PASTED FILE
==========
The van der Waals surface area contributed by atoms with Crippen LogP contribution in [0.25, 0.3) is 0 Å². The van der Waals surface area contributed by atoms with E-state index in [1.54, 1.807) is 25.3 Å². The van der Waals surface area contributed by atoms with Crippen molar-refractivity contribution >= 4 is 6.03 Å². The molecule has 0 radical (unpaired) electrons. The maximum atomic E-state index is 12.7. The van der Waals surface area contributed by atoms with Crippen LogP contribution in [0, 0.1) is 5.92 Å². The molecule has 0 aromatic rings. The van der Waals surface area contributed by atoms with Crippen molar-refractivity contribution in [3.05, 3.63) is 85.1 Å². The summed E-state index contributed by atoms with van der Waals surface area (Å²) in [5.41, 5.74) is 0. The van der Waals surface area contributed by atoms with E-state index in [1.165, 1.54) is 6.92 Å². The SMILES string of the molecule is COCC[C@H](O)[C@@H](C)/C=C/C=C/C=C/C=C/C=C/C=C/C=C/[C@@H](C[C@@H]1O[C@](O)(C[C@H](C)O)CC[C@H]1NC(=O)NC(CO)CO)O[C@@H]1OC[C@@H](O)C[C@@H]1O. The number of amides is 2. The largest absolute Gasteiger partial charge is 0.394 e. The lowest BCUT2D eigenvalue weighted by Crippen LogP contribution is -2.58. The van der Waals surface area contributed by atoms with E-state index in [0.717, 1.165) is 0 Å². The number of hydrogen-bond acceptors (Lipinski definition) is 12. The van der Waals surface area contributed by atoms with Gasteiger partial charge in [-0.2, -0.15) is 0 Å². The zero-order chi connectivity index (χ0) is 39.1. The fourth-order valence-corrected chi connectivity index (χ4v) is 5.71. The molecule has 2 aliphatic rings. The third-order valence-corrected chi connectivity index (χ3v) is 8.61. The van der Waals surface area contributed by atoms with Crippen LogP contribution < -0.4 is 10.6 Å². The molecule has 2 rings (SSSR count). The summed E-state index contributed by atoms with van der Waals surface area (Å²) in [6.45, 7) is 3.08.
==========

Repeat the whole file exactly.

The van der Waals surface area contributed by atoms with Crippen LogP contribution in [0.25, 0.3) is 0 Å². The van der Waals surface area contributed by atoms with E-state index in [1.54, 1.807) is 25.3 Å². The van der Waals surface area contributed by atoms with Crippen molar-refractivity contribution >= 4 is 6.03 Å². The molecule has 0 radical (unpaired) electrons. The maximum atomic E-state index is 12.7. The van der Waals surface area contributed by atoms with Crippen LogP contribution in [0, 0.1) is 5.92 Å². The molecule has 0 aromatic rings. The van der Waals surface area contributed by atoms with Crippen molar-refractivity contribution in [3.05, 3.63) is 85.1 Å². The summed E-state index contributed by atoms with van der Waals surface area (Å²) in [5.41, 5.74) is 0. The van der Waals surface area contributed by atoms with E-state index in [1.165, 1.54) is 6.92 Å². The SMILES string of the molecule is COCC[C@H](O)[C@@H](C)/C=C/C=C/C=C/C=C/C=C/C=C/C=C/[C@@H](C[C@@H]1O[C@](O)(C[C@H](C)O)CC[C@H]1NC(=O)NC(CO)CO)O[C@@H]1OC[C@@H](O)C[C@@H]1O. The number of amides is 2. The largest absolute Gasteiger partial charge is 0.394 e. The lowest BCUT2D eigenvalue weighted by Crippen LogP contribution is -2.58. The van der Waals surface area contributed by atoms with E-state index in [0.717, 1.165) is 0 Å². The number of hydrogen-bond acceptors (Lipinski definition) is 12. The van der Waals surface area contributed by atoms with Gasteiger partial charge in [-0.2, -0.15) is 0 Å². The zero-order chi connectivity index (χ0) is 39.1. The fourth-order valence-corrected chi connectivity index (χ4v) is 5.71. The molecule has 2 aliphatic rings. The third-order valence-corrected chi connectivity index (χ3v) is 8.61. The van der Waals surface area contributed by atoms with Crippen LogP contribution < -0.4 is 10.6 Å². The molecule has 2 rings (SSSR count). The summed E-state index contributed by atoms with van der Waals surface area (Å²) in [6.45, 7) is 3.08.